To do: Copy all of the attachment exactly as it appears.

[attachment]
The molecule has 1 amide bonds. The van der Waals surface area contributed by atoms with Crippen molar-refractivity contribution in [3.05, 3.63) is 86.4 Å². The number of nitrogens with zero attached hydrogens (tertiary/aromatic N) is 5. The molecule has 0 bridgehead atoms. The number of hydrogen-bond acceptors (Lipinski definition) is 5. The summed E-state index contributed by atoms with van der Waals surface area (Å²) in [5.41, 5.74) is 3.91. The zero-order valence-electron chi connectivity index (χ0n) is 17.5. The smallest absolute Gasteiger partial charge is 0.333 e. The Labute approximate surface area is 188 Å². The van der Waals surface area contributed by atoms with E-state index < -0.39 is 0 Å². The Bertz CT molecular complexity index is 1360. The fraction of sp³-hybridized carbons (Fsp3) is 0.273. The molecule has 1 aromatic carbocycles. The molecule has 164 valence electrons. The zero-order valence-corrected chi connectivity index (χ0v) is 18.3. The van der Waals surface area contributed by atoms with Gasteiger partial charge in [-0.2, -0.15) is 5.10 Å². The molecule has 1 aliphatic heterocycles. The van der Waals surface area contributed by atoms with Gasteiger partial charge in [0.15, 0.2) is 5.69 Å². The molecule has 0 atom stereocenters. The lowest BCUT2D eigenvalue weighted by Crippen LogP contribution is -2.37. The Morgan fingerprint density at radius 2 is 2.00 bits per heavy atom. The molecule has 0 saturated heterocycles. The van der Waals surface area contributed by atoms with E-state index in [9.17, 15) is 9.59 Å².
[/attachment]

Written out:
The molecule has 1 amide bonds. The van der Waals surface area contributed by atoms with Crippen molar-refractivity contribution in [3.05, 3.63) is 86.4 Å². The number of nitrogens with zero attached hydrogens (tertiary/aromatic N) is 5. The molecule has 0 bridgehead atoms. The number of hydrogen-bond acceptors (Lipinski definition) is 5. The summed E-state index contributed by atoms with van der Waals surface area (Å²) in [5.41, 5.74) is 3.91. The zero-order valence-electron chi connectivity index (χ0n) is 17.5. The smallest absolute Gasteiger partial charge is 0.333 e. The Labute approximate surface area is 188 Å². The van der Waals surface area contributed by atoms with E-state index < -0.39 is 0 Å². The Bertz CT molecular complexity index is 1360. The fraction of sp³-hybridized carbons (Fsp3) is 0.273. The molecule has 1 aromatic carbocycles. The molecule has 164 valence electrons. The zero-order valence-corrected chi connectivity index (χ0v) is 18.3. The van der Waals surface area contributed by atoms with Gasteiger partial charge in [-0.2, -0.15) is 5.10 Å². The molecule has 1 aliphatic heterocycles. The van der Waals surface area contributed by atoms with Gasteiger partial charge in [0.15, 0.2) is 5.69 Å². The molecule has 0 atom stereocenters. The lowest BCUT2D eigenvalue weighted by Crippen LogP contribution is -2.37. The Morgan fingerprint density at radius 2 is 2.00 bits per heavy atom. The molecule has 0 saturated heterocycles. The van der Waals surface area contributed by atoms with E-state index in [9.17, 15) is 9.59 Å².